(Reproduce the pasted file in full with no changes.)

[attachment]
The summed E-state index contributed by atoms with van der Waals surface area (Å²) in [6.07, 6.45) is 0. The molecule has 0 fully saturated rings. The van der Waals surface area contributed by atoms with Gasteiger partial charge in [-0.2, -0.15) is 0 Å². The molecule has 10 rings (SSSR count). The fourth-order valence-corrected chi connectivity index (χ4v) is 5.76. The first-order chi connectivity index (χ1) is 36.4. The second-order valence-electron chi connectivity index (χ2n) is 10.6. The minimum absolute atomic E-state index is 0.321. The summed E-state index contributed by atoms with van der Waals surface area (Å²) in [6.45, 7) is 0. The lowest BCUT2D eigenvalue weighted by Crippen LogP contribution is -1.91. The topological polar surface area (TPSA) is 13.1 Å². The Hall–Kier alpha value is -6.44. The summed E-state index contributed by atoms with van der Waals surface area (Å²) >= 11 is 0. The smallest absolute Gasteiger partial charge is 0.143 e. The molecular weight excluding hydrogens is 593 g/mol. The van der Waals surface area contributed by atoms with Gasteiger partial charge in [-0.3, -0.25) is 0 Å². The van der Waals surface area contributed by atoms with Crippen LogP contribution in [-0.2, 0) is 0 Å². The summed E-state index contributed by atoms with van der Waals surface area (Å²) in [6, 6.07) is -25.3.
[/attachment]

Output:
The summed E-state index contributed by atoms with van der Waals surface area (Å²) in [6.07, 6.45) is 0. The molecule has 0 fully saturated rings. The van der Waals surface area contributed by atoms with Gasteiger partial charge in [-0.2, -0.15) is 0 Å². The molecule has 10 rings (SSSR count). The fourth-order valence-corrected chi connectivity index (χ4v) is 5.76. The first-order chi connectivity index (χ1) is 36.4. The second-order valence-electron chi connectivity index (χ2n) is 10.6. The minimum absolute atomic E-state index is 0.321. The summed E-state index contributed by atoms with van der Waals surface area (Å²) in [6.45, 7) is 0. The lowest BCUT2D eigenvalue weighted by Crippen LogP contribution is -1.91. The topological polar surface area (TPSA) is 13.1 Å². The Hall–Kier alpha value is -6.44. The summed E-state index contributed by atoms with van der Waals surface area (Å²) >= 11 is 0. The smallest absolute Gasteiger partial charge is 0.143 e. The molecular weight excluding hydrogens is 593 g/mol. The van der Waals surface area contributed by atoms with Gasteiger partial charge in [-0.3, -0.25) is 0 Å². The van der Waals surface area contributed by atoms with Crippen LogP contribution in [-0.2, 0) is 0 Å². The summed E-state index contributed by atoms with van der Waals surface area (Å²) in [6, 6.07) is -25.3.